Collecting the folklore and uses of plants


1.   Dried bogbean for sale in Spellbound – a shop which caters for ‘all your pagan needs’, College Street, Gloucester, September 2017.

2.  Bogbean was always called bogbine in Inis Eoghain, Co. Donegal. The Irish name is ponaire chorraig. My grandfather always made his offspring, including my mother, take this concoction (boiled bogbine) as a spring tonic for cleaning the blood. Although it was not pleasant it seemed to keep all this little family relatively healthy. It was a tradition in my grandfather’s time as he grew up in an area where bogbine abounded [Moville, Inishowen Peninsula, Co. Donegal, February 2014].

3. I remember my mother (born 1916) talking about her mother and the root of the bogbean. This was boiled, I presume with water, and the resultant liquid used to ease congestion with bad colds. This was used by the rural people in the glens of Antrim Orpington, Kent, January 2013].

4. [Swansea Valley area] When I was a 15-year-old farm boy in 1949 I had as one of my many chores to go down to a boggy woodland area to collect leaves of the bogbean plant. Then on return to the farm kitchen the farmer’s wife would proceed to boil, then strain the leaves, later the resulting liquid was taken at bedtime by her aged sister who suffered either with arthritis or rheumatics. It must have worked for the patient, as unlike her brother-in-law (my boss) who suffered similar joint aches and pains, she would show him how supple her fingers were after such treatment – a treatment he scoffed at, preferring to take a remedy known as Ffynnon Salts instead, but he still could only milk the cows with two fingers instead of five!! [Bridgend, Glamorgan, July 2011].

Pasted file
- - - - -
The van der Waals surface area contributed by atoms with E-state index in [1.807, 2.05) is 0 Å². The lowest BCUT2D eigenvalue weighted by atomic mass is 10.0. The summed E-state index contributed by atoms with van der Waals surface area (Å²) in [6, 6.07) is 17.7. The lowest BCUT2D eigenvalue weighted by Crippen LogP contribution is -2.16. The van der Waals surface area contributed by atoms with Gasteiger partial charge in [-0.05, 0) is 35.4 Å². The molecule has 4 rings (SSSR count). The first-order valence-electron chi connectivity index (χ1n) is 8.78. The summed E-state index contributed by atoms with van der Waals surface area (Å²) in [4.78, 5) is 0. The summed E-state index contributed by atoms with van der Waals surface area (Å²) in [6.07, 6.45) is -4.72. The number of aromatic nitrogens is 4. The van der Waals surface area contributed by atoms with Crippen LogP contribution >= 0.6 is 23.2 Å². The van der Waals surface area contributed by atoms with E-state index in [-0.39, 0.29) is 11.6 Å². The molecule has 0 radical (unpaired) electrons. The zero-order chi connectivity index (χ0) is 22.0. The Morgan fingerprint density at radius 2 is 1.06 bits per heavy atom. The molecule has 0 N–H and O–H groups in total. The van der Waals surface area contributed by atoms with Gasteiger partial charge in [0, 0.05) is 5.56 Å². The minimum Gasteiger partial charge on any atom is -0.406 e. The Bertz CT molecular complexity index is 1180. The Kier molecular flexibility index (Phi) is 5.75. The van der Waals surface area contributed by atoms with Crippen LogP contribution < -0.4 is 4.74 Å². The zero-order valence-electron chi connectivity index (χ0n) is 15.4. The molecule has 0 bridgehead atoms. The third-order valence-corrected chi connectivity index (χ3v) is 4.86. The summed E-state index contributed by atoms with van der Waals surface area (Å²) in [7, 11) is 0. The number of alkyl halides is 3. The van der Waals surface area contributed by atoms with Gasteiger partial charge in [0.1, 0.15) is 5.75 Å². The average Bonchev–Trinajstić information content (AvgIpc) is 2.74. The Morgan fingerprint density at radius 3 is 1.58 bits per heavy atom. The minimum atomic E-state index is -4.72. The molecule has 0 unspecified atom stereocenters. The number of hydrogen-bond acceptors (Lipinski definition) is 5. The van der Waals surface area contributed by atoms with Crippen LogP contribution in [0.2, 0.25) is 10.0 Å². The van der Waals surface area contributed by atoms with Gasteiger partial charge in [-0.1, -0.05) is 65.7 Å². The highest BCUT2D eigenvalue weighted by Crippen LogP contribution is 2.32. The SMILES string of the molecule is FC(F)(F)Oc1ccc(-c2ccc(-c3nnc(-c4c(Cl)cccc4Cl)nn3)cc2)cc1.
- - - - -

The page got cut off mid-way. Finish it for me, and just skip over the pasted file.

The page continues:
5. Dig up roots of bogbean and boil them, drain the water and drink every day as a cure for blackheads and pimples. Co. Sligo, Ireland, 1970s [Natural History Museum, London, July 2003].

6. Near St Blanes, Bute, there’s a pool named the Pool of Healing, because the bogbean, a self-healing plant, grows there. On the map it is named Loch na lugh [Buckhaven, Fife, June 1997].

7. Bogbean seems to have been the most widely used plant medicinally in these parts. Its taste was foul, but it seems to have worked [Burravoe, Shetland, March 1994].

8. Stewed root of bogbean for indigestion [Larne, Co. Antrim, January 1992].

9. Granda also told me bogbean was always boiled as a medicine for constipation [Omagh, Co. Tyrone, March 1986].

Images:  main, Seven Islands Pond, Mitcham Common, London Borough of Merton, August 2014; lower inset, same locality, April 2020.